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Are they in the hunt at Salt Lake City?
Seven-time Champs eye finish line at international barbershop competition
If barbershop choruses were basketball teams,
Thoroughbreds would be Wildcats.
If barbershop competitions were basketball seasons, The Louisville Thoroughbred Chorus would
be in a rebuilding cycle.
And, following consecutive sixth-place finishes in annual international competition – disappointing seasons, by the team's standards – the Thoroughbreds wouldn't be a bad bet for this year's barbershop office pool, if such a thing existed.
With the annual international contest coming up this July 4 weekend, Thoroughbred Chorus president Richard Riedel sees his team as a No. 2 seed, metaphorically speaking.
"I would say right now that there are four choruses better than us," he mused. "But once you get on the stage and the curtain goes up, lights glaring, all that goes out the window. Anything can happen. A No. 1 seed can get knocked off."
And, even though the harmony of some 90 voices replaces the ping-ping of a bouncing basketball, the drive to win and the desire to compete remain the same.
"Our attitude is that you don't train to finish second, you train to win. And that's what we're doing," Riedel said.
Gathered for a Monday night practice session after a weekend excursion to Rough River where they practiced almost nonstop – sort of a barbershop mini-camp – the Thoroughbreds' collective demeanor seemed one of tense joy.
The fellowship between these men is apparent the moment one walks into their Watterson Trail practice hall (a small but quaint former church), as is the joy they feel when singing.
But their desire to compete and to win is also evident, especially with the international contest just days away and the familiar gold medal hanging before them like, well, like the NCAA Championship trophy.
"We've always sung well," Riedel said, "but we want to get back into the mode where we are medaling."
Returning to the level of champion may be even more difficult than getting there in the first place, if the basketball parallel is accurate. Much like the Kentucky Wildcats in the 1950s and '60s and the Louisville Cardinals in the 1980s, the Thoroughbred Chorus was once the team to beat. And few did.
From 1962 to 1984, the 'Breds won a then-unprecedented seven gold medals in the annual chorus competition sponsored by The Society for the Preservation and Encouragement of Barber Shop Quartet Singing in America, an organization comprised of hundreds of local chapters and which publishes its own bimonthly magazine.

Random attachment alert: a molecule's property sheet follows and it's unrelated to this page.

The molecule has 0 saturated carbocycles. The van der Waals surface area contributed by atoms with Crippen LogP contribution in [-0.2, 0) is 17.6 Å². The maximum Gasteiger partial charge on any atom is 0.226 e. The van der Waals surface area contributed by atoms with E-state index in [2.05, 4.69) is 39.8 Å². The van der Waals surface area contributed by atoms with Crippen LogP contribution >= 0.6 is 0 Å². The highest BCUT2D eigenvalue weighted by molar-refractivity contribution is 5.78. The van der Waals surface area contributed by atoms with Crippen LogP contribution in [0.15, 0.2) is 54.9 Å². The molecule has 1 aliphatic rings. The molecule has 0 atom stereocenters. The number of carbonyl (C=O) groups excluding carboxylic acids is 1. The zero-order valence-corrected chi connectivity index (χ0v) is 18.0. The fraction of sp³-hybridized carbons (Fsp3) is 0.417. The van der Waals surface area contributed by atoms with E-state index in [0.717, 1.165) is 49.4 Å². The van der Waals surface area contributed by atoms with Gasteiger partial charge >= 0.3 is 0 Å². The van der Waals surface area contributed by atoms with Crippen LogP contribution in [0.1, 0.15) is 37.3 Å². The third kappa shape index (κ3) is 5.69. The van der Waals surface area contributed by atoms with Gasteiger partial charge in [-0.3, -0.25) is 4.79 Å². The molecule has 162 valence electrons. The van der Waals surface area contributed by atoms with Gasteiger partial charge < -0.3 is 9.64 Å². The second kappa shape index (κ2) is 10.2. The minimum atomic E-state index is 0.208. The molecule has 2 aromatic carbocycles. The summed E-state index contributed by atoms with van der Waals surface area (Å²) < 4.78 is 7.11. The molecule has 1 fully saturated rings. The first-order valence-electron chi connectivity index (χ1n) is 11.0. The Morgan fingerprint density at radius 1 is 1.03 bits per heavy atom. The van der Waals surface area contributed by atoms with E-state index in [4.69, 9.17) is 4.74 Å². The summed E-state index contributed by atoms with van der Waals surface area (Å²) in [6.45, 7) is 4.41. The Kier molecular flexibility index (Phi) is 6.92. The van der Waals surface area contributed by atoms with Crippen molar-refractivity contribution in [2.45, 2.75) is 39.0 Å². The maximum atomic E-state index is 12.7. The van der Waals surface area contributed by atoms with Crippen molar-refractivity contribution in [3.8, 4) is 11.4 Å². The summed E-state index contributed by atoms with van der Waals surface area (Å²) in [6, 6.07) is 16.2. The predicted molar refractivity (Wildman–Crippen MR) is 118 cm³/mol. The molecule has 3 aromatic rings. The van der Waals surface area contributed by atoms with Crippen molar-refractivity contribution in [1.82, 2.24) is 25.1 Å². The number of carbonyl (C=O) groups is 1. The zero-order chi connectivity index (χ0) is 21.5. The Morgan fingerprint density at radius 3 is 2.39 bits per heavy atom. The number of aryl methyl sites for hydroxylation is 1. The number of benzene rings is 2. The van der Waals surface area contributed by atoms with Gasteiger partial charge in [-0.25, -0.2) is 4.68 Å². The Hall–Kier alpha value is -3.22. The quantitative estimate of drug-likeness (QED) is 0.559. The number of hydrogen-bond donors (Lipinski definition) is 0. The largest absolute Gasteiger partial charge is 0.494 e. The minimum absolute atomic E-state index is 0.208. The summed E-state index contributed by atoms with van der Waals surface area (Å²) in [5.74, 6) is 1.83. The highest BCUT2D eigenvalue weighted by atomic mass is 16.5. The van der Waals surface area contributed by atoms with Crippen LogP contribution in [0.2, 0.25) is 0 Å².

These medals, quite literally, represent the world championship of barbershop singing. It includes everything but cutting down the nets.
In an amazing stretch from 1978 to 1984, the Louisville chorus won three straight international championships (winners must sit out two years before competing again) under the direction of the heralded Jim "Mr. Barbershop" Miller, who either as performer or director has had a hand in every championship the Thoroughbreds ever won.
Like a singing Adolph Rupp or Denny Crum, Miller forged a troupe of performers with not just talent but a will to win and a commitment to excellence, and the result was an international dynasty.
Miller, now a photographer in Louisville and still active in the local and international barbershop scene, left after the 1984 championship to hook up with a friendly-rival chorus in Cincinnati. The Thoroughbreds kept their edge, never finishing lower than third through 1992, but a new champion has arrived on the scene: a Dallas chorus called The Vocal Majority.
Dallas, with its victory in 1994, tied the Thoroughbreds for most victories since the international competition began in 1959. The troupe from Texas also eclipsed Louisville's three straight wins by capturing the gold every three years from 1978 through 1993, or six in a row. And, as the Thoroughbred Chorus prepares, it knows The Vocal Majority will be waiting for them in Salt Lake City. In true Thoroughbred fashion, they are not afraid.
"That has never been equaled and never will," said John Markley, former Chorus president and current singer/right-hand man to Riedel, of The Vocal Majority's win streak. "We're now tied at seven (championships) each and they have been dominant.
"But we don't intend to kiss the ground for them just yet."
"We've got a chance at going in and knocking Dallas off," Riedel agreed. He does acknowledge, however, the difficult task which lies ahead, especially when the weight of expectation is counted in.
Much like the basketball Wildcats, the Thoroughbreds have a history of winning and a standard which must be upheld. Only a handful of the remaining chorus – one-fourth at best – were around for the glory years. The rest bear the mantle of winning established by Mr. Barbershop and his harmonizers.
"Having won seven gold medals is a great tradition," admitted Riedel, "but it's also great baggage. Last year, we felt certain we would medal. ... (Finishing sixth for the second straight year) really hurt.
"And when a chorus that won comes back in they are automatically favored," perhaps giving Dallas an extra edge with the judges, he said.
Riedel insists that the Louisville group consists of, at best, talented amateurs. The Thoroughbreds struggle to recruit new members and to keep current ones, as each member has his own career and family obligations which have to come first.
In Dallas, meanwhile, the Majority will put 150 men on the stage this year and – thanks in large part to population differences – is so stocked with barbershop singers that it can be selective as to who it accepts into the chorus and who goes to international competition.